From the moment it’s applied, nitrogen is at risk for loss. If not managed properly, up to 30% of nitrogen loss can happen above ground, and up to 70% can be lost below ground, producing serious crop quality (and, therefore, economic) concerns.
By late summer, you should be able to visually identify how your corn crops are taking up nitrogen. Based on a few visual tests, along with soil tests for confirmation, you’ll be able to see how accurate your nitrogen application plan was, how spring and summer weather have impacted nitrogen use thus far, and what you might expect come harvest.
What happens if corn doesn’t have enough nitrogen?
Applied nitrogen can be lost through leaching (the loss of nitrates into the groundwater) and denitrification (the escape of greenhouse gases into the environment). If a plant can’t absorb enough nitrogen through the soil, it will cannibalize its internal sources of nitrogen — draining strength from its stalk and leaves. When that happens, weakened cornstalks, stalk rot and significantly reduced yield can result.
Signs of nitrogen deficiency in corn
Fields at the highest risk of nitrogen loss include fall- and preplant-applied nitrogen fields, those composed of sandy soils and fields with poor drainage.
When scouting your fields for signs of nitrogen deficiency, look for the following:
- Firing of leaves (yellowing that begins at the top of the leaf and progresses along the midrib)
- Pale-green color
- Stunted growth or spindly stalks
- Small ears, and the kernels at the tip of the ear do not fill (for harvest corn)
How to address nitrogen loss
Finding a nitrogen deficiency at this point in the season is frustrating, disappointing and can leave you wondering: What do I do now?
“Some may consider a late-season nitrogen application as a rescue. This would only apply to V8 to V12 corn that is waist high to tasseling. But you’re gambling here,” said Scott Pringnitz, Corteva Agriscience market development specialist. “Consider applications at the first sign of loss, soil testing and visual tests. If you see deficiency, then you already have seen yield loss.”
Unfortunately, little can be done if nitrogen deficiencies are found at this time of year. It does, however, provide some key information and learnings so that you can adjust your nitrogen management plan for next year.
If nitrogen deficiencies are found in your fields this summer and fall, here are some tips to consider for next year:
- Reconsider the type of nitrogen you are applying. Depending on weather in your area, the soil type and application timing, a switch from UAN to urea or to anhydrous ammonia and vice versa may be a better fit for your fields’ needs and your loss factors.
- Adjust the application timing. Again, based on weather and soil type, you may consider switching when you apply your nitrogen. Depending on these factors, you may need to adjust to ensure you have the maximum amount of nitrogen available when corn needs it most, during vegetative stages prior to flowering.
- Include a nitrogen stabilizer in your application. Nitrogen stabilizers protect nitrogen from loss and help ensure it stays in the root zone during critical growth periods for maximum crop uptake. N-Serve® and Instinct® nitrogen stabilizers work below ground to help prevent leaching and denitrification for any fertilizer type. N-Serve works with anhydrous ammonia, while Instinct maximizes nitrogen when used with UAN, urea and liquid manure.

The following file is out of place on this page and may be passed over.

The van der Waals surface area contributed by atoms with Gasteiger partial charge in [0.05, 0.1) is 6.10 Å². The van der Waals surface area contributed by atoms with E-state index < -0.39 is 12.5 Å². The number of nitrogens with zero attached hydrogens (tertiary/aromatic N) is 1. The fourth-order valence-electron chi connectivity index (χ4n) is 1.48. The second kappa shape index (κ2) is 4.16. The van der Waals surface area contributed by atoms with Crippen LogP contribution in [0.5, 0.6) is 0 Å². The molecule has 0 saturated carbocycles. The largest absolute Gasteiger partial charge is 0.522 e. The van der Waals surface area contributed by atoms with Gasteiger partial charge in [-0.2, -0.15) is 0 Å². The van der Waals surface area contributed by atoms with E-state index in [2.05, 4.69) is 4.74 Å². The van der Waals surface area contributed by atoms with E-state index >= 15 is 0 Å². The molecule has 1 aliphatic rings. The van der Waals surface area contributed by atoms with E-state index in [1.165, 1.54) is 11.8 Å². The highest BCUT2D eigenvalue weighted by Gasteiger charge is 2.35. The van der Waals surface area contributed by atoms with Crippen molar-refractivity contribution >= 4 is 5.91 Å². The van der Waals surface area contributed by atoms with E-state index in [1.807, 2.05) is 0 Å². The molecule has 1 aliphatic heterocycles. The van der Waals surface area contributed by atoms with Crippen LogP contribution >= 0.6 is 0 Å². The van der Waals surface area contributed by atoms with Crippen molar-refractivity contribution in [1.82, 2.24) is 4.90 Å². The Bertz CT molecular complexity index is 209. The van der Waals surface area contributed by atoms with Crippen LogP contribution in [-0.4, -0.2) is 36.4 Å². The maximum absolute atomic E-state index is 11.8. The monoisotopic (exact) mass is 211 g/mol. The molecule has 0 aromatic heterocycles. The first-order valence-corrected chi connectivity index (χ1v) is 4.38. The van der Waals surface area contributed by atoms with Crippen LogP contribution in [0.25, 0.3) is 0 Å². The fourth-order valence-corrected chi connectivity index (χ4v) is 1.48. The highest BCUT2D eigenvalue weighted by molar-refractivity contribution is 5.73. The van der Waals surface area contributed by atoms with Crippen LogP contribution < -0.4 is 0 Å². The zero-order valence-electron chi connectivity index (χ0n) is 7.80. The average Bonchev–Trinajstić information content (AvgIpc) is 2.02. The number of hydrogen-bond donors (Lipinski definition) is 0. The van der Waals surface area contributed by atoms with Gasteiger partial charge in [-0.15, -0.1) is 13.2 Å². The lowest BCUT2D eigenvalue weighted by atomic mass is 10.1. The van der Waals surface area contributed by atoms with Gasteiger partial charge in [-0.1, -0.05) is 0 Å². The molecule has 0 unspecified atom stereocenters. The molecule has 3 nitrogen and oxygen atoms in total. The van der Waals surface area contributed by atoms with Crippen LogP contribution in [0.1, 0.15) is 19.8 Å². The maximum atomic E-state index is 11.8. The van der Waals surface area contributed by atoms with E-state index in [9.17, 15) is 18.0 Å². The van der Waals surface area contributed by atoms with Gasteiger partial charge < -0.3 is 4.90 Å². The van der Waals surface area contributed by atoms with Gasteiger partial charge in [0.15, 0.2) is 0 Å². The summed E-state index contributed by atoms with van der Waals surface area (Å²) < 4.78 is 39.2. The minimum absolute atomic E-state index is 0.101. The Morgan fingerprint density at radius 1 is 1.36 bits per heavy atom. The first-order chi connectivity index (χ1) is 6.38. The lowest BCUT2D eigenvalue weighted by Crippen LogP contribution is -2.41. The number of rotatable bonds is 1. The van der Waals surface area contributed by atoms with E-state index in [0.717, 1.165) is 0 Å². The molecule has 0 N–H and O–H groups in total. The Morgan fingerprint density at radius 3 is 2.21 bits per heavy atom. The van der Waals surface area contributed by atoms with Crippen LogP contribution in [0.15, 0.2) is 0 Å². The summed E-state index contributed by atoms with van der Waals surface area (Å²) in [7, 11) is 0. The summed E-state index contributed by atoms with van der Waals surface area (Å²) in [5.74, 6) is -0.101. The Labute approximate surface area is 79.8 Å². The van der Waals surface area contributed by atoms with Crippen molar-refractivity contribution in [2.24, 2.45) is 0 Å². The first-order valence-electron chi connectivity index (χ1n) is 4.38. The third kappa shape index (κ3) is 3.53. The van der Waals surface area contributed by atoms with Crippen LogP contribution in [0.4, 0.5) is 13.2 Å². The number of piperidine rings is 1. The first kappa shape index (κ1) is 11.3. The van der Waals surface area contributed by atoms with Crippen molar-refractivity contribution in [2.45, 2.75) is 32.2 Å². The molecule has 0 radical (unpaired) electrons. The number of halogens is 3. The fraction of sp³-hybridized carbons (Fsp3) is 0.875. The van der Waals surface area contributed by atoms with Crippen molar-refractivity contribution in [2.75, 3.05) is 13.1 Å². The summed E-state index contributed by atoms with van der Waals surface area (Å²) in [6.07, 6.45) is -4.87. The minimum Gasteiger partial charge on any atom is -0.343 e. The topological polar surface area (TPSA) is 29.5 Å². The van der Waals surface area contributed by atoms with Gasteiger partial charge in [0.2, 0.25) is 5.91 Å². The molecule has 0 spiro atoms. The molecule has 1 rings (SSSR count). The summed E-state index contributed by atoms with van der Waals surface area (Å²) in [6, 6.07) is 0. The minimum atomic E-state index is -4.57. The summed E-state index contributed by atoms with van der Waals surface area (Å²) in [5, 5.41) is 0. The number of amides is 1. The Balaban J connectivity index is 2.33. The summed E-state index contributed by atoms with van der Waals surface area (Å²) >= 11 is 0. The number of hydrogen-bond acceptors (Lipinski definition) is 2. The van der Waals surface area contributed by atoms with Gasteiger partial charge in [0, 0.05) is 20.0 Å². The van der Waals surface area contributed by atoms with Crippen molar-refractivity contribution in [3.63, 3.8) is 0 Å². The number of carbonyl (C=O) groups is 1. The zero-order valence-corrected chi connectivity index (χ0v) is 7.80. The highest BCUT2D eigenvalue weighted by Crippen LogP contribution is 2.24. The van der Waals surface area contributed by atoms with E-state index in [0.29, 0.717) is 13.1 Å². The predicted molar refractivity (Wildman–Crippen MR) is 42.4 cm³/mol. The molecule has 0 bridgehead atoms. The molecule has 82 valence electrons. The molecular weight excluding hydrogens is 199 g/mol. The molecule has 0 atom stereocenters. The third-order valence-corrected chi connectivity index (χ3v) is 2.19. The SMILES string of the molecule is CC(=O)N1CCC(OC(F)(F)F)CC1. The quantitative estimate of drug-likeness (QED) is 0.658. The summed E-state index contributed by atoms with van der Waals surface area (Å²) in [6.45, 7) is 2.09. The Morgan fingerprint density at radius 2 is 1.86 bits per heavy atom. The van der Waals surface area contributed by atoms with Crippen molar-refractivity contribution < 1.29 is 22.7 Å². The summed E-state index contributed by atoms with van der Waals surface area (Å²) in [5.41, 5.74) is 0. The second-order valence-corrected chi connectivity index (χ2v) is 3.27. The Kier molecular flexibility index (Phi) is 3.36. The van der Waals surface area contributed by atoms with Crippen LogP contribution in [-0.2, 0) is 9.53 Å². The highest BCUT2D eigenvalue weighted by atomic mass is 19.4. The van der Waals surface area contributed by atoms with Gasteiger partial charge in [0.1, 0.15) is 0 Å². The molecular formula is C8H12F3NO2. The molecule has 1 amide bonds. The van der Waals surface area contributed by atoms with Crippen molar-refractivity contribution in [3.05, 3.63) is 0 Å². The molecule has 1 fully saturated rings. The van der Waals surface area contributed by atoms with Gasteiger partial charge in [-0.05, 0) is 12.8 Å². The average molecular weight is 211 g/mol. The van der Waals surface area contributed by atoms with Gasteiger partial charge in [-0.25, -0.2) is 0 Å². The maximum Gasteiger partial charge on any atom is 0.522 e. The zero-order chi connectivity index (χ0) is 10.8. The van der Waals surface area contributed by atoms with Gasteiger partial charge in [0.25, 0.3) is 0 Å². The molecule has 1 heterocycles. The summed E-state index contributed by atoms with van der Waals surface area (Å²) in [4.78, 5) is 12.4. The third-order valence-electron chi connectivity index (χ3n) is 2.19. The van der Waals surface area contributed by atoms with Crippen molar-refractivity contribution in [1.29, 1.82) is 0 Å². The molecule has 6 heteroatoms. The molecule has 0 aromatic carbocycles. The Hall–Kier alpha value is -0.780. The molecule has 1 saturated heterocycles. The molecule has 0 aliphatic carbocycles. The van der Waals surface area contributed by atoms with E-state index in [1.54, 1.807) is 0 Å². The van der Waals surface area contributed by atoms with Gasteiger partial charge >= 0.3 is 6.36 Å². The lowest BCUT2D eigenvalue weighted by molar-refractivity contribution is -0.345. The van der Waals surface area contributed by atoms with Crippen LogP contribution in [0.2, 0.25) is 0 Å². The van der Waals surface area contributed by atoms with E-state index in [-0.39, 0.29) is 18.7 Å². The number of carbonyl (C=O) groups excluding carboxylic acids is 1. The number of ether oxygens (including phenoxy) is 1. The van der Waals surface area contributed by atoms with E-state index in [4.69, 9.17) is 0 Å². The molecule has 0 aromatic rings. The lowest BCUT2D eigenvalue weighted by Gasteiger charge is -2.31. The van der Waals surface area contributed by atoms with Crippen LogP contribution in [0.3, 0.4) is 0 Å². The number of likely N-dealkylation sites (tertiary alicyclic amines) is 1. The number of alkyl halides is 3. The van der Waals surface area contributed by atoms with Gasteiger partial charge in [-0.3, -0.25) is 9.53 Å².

A holistic approach to nutrient management
Realizing maximum yield in the fall not only relies on nitrogen, but also benefits from a holistic approach to nutrient management. This includes making sure phosphorus (P) and potassium (K) levels are adequate to support growth throughout the entire season and protecting nitrogen (N) applications with a nitrogen stabilizer. Remember: Nitrogen remains the staple nutrient required to maximize corn yield.
Soil fertility levels for P and K are affected by:
- Their inherent availability in the soil
- Past crop removal amounts
- Soil pH
By supporting your nitrogen applications with a comprehensive approach to nutrient management, you’re covering all your bases when it comes to realizing the yield potential on your cornfields.
® ™ Trademarks of Dow Agrosciences, DuPont or Pioneer, and their affiliated companies or their respective owners. Instinct is not registered for sale or use in all states. Contact your state pesticide regulatory agency to determine if a product is registered for sale or use in your state. Federal law does not require any person who applies or supervises the use of Instinct to be certified in accordance with EPA regulations and state, territorial and tribal laws. Some states may have additional requirements related to liquid manure and nitrogen stabilizers. Be sure to consult your state or local Extension service to understand your requirements. When applying Instinct to deep pits, appropriate manure agitation safety steps should be followed. Instinct should be applied directly to the deep pit prior to pumping the pit; a thorough agitation system must be operating in order to evenly distribute Instinct within the deep pit; applicators and handlers of Instinct and manure treated with Instinct are required to use proper protective equipment as stated on the product label; air ventilation systems must be operational inside barns. Do not fall-apply anhydrous ammonia south of Highway 16 in the state of Illinois. Always read and follow label directions. © 2020 Corteva.
Stay in the loop on what industry experts are saying about soil health and be the first to know about the latest perspective on how to maximize applied nitrogen